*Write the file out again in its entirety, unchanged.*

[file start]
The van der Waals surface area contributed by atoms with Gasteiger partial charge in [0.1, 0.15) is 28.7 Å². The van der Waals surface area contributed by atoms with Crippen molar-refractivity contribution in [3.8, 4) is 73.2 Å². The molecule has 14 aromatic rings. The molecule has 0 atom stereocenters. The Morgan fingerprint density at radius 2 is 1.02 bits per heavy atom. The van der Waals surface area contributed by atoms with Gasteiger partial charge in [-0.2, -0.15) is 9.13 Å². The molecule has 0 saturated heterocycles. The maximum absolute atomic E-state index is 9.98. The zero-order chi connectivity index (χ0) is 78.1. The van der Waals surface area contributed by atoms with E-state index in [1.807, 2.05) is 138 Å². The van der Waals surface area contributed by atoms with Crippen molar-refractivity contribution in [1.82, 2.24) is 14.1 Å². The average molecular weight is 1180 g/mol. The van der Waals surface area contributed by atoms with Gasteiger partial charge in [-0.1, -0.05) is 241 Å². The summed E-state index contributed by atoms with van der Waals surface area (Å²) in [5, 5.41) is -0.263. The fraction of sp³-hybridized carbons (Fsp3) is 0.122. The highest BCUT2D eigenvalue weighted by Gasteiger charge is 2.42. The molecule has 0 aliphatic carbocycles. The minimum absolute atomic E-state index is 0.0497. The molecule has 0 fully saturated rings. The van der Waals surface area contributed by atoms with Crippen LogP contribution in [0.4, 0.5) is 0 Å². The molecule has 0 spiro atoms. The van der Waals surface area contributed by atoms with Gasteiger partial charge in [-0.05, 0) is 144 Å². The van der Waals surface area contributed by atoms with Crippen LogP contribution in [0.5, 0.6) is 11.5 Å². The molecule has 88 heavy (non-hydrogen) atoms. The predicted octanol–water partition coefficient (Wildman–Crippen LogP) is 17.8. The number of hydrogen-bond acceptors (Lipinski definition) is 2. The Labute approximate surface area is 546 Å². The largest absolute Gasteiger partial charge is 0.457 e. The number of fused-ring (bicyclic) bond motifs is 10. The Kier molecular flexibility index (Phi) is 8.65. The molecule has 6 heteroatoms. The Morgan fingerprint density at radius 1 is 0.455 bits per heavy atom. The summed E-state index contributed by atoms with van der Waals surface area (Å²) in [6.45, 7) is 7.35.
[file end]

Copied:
The van der Waals surface area contributed by atoms with Gasteiger partial charge in [0.1, 0.15) is 28.7 Å². The van der Waals surface area contributed by atoms with Crippen molar-refractivity contribution in [3.8, 4) is 73.2 Å². The molecule has 14 aromatic rings. The molecule has 0 atom stereocenters. The Morgan fingerprint density at radius 2 is 1.02 bits per heavy atom. The van der Waals surface area contributed by atoms with Gasteiger partial charge in [-0.2, -0.15) is 9.13 Å². The molecule has 0 saturated heterocycles. The maximum absolute atomic E-state index is 9.98. The zero-order chi connectivity index (χ0) is 78.1. The van der Waals surface area contributed by atoms with E-state index in [1.807, 2.05) is 138 Å². The van der Waals surface area contributed by atoms with Crippen molar-refractivity contribution in [1.82, 2.24) is 14.1 Å². The average molecular weight is 1180 g/mol. The van der Waals surface area contributed by atoms with Gasteiger partial charge in [-0.1, -0.05) is 241 Å². The summed E-state index contributed by atoms with van der Waals surface area (Å²) in [5, 5.41) is -0.263. The fraction of sp³-hybridized carbons (Fsp3) is 0.122. The highest BCUT2D eigenvalue weighted by Gasteiger charge is 2.42. The molecule has 0 aliphatic carbocycles. The minimum absolute atomic E-state index is 0.0497. The molecule has 0 fully saturated rings. The van der Waals surface area contributed by atoms with Crippen LogP contribution in [0.4, 0.5) is 0 Å². The molecule has 0 spiro atoms. The van der Waals surface area contributed by atoms with Gasteiger partial charge in [-0.05, 0) is 144 Å². The van der Waals surface area contributed by atoms with Crippen LogP contribution in [0.5, 0.6) is 11.5 Å². The molecule has 88 heavy (non-hydrogen) atoms. The predicted octanol–water partition coefficient (Wildman–Crippen LogP) is 17.8. The number of hydrogen-bond acceptors (Lipinski definition) is 2. The Labute approximate surface area is 546 Å². The largest absolute Gasteiger partial charge is 0.457 e. The number of fused-ring (bicyclic) bond motifs is 10. The Kier molecular flexibility index (Phi) is 8.65. The molecule has 6 heteroatoms. The Morgan fingerprint density at radius 1 is 0.455 bits per heavy atom. The summed E-state index contributed by atoms with van der Waals surface area (Å²) in [6.45, 7) is 7.35.